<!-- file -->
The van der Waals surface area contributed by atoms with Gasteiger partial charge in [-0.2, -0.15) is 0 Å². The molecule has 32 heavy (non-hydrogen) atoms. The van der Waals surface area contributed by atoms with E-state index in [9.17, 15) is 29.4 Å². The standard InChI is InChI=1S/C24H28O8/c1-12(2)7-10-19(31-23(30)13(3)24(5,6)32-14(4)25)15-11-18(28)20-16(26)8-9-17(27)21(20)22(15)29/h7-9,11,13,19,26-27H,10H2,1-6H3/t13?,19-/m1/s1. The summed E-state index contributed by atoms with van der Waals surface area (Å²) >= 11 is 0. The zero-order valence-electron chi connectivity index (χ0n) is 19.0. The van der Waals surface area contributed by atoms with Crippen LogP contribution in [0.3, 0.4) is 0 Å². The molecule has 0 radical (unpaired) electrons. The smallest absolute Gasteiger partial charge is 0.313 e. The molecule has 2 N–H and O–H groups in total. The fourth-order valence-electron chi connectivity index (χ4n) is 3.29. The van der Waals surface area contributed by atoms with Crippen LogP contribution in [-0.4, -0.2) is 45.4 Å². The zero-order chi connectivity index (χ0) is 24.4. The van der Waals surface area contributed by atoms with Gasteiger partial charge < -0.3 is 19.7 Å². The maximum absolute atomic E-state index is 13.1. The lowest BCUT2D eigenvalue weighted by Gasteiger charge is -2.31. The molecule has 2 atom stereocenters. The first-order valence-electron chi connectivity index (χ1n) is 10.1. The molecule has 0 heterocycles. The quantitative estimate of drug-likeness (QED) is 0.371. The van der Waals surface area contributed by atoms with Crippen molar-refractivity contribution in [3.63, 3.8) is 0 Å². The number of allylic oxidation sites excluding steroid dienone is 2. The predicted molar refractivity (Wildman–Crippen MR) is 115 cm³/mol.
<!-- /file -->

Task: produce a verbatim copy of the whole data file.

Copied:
The van der Waals surface area contributed by atoms with Gasteiger partial charge in [-0.2, -0.15) is 0 Å². The molecule has 32 heavy (non-hydrogen) atoms. The van der Waals surface area contributed by atoms with E-state index in [9.17, 15) is 29.4 Å². The standard InChI is InChI=1S/C24H28O8/c1-12(2)7-10-19(31-23(30)13(3)24(5,6)32-14(4)25)15-11-18(28)20-16(26)8-9-17(27)21(20)22(15)29/h7-9,11,13,19,26-27H,10H2,1-6H3/t13?,19-/m1/s1. The summed E-state index contributed by atoms with van der Waals surface area (Å²) >= 11 is 0. The zero-order valence-electron chi connectivity index (χ0n) is 19.0. The van der Waals surface area contributed by atoms with Crippen LogP contribution in [0.3, 0.4) is 0 Å². The molecule has 0 radical (unpaired) electrons. The smallest absolute Gasteiger partial charge is 0.313 e. The molecule has 2 N–H and O–H groups in total. The fourth-order valence-electron chi connectivity index (χ4n) is 3.29. The van der Waals surface area contributed by atoms with Crippen LogP contribution in [-0.4, -0.2) is 45.4 Å². The zero-order chi connectivity index (χ0) is 24.4. The van der Waals surface area contributed by atoms with Gasteiger partial charge < -0.3 is 19.7 Å². The maximum absolute atomic E-state index is 13.1. The lowest BCUT2D eigenvalue weighted by Gasteiger charge is -2.31. The molecule has 2 atom stereocenters. The first-order valence-electron chi connectivity index (χ1n) is 10.1. The molecule has 0 heterocycles. The quantitative estimate of drug-likeness (QED) is 0.371. The van der Waals surface area contributed by atoms with Crippen molar-refractivity contribution in [3.63, 3.8) is 0 Å². The number of allylic oxidation sites excluding steroid dienone is 2. The predicted molar refractivity (Wildman–Crippen MR) is 115 cm³/mol.